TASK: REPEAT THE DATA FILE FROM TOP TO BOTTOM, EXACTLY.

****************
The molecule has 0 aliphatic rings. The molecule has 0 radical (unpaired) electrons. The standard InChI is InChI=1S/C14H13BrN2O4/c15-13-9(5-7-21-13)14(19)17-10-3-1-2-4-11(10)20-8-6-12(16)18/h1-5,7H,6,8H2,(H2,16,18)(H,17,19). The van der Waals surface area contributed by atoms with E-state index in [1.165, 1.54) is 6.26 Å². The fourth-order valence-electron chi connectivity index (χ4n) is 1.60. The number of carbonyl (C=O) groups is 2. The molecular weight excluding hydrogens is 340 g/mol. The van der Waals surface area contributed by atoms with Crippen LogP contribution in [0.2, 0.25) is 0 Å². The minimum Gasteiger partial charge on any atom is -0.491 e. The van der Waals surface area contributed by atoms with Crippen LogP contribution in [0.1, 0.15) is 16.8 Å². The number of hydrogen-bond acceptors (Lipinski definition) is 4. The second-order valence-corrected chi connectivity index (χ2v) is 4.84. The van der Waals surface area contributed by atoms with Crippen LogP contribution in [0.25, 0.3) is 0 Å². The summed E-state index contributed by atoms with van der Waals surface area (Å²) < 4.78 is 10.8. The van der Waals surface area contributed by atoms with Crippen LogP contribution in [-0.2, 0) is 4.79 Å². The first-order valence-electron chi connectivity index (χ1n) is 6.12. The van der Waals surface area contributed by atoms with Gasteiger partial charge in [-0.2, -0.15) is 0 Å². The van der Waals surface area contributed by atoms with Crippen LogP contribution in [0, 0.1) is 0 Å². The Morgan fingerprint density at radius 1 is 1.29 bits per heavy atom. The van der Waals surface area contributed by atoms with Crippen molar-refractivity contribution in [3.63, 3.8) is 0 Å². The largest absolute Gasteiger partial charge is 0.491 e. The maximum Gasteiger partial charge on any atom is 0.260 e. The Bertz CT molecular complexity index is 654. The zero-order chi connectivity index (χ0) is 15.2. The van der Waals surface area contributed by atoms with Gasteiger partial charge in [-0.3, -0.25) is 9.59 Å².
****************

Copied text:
The molecule has 0 aliphatic rings. The molecule has 0 radical (unpaired) electrons. The standard InChI is InChI=1S/C14H13BrN2O4/c15-13-9(5-7-21-13)14(19)17-10-3-1-2-4-11(10)20-8-6-12(16)18/h1-5,7H,6,8H2,(H2,16,18)(H,17,19). The van der Waals surface area contributed by atoms with E-state index in [1.165, 1.54) is 6.26 Å². The fourth-order valence-electron chi connectivity index (χ4n) is 1.60. The number of carbonyl (C=O) groups is 2. The molecular weight excluding hydrogens is 340 g/mol. The van der Waals surface area contributed by atoms with Crippen LogP contribution in [0.2, 0.25) is 0 Å². The minimum Gasteiger partial charge on any atom is -0.491 e. The van der Waals surface area contributed by atoms with Crippen LogP contribution in [0.1, 0.15) is 16.8 Å². The number of hydrogen-bond acceptors (Lipinski definition) is 4. The second-order valence-corrected chi connectivity index (χ2v) is 4.84. The van der Waals surface area contributed by atoms with Crippen LogP contribution in [0.25, 0.3) is 0 Å². The summed E-state index contributed by atoms with van der Waals surface area (Å²) < 4.78 is 10.8. The van der Waals surface area contributed by atoms with Crippen LogP contribution in [-0.2, 0) is 4.79 Å². The first-order valence-electron chi connectivity index (χ1n) is 6.12. The van der Waals surface area contributed by atoms with Gasteiger partial charge in [-0.2, -0.15) is 0 Å². The van der Waals surface area contributed by atoms with Crippen LogP contribution in [0, 0.1) is 0 Å². The Morgan fingerprint density at radius 1 is 1.29 bits per heavy atom. The van der Waals surface area contributed by atoms with Crippen molar-refractivity contribution in [3.63, 3.8) is 0 Å². The largest absolute Gasteiger partial charge is 0.491 e. The maximum Gasteiger partial charge on any atom is 0.260 e. The Bertz CT molecular complexity index is 654. The zero-order chi connectivity index (χ0) is 15.2. The van der Waals surface area contributed by atoms with Gasteiger partial charge in [-0.3, -0.25) is 9.59 Å².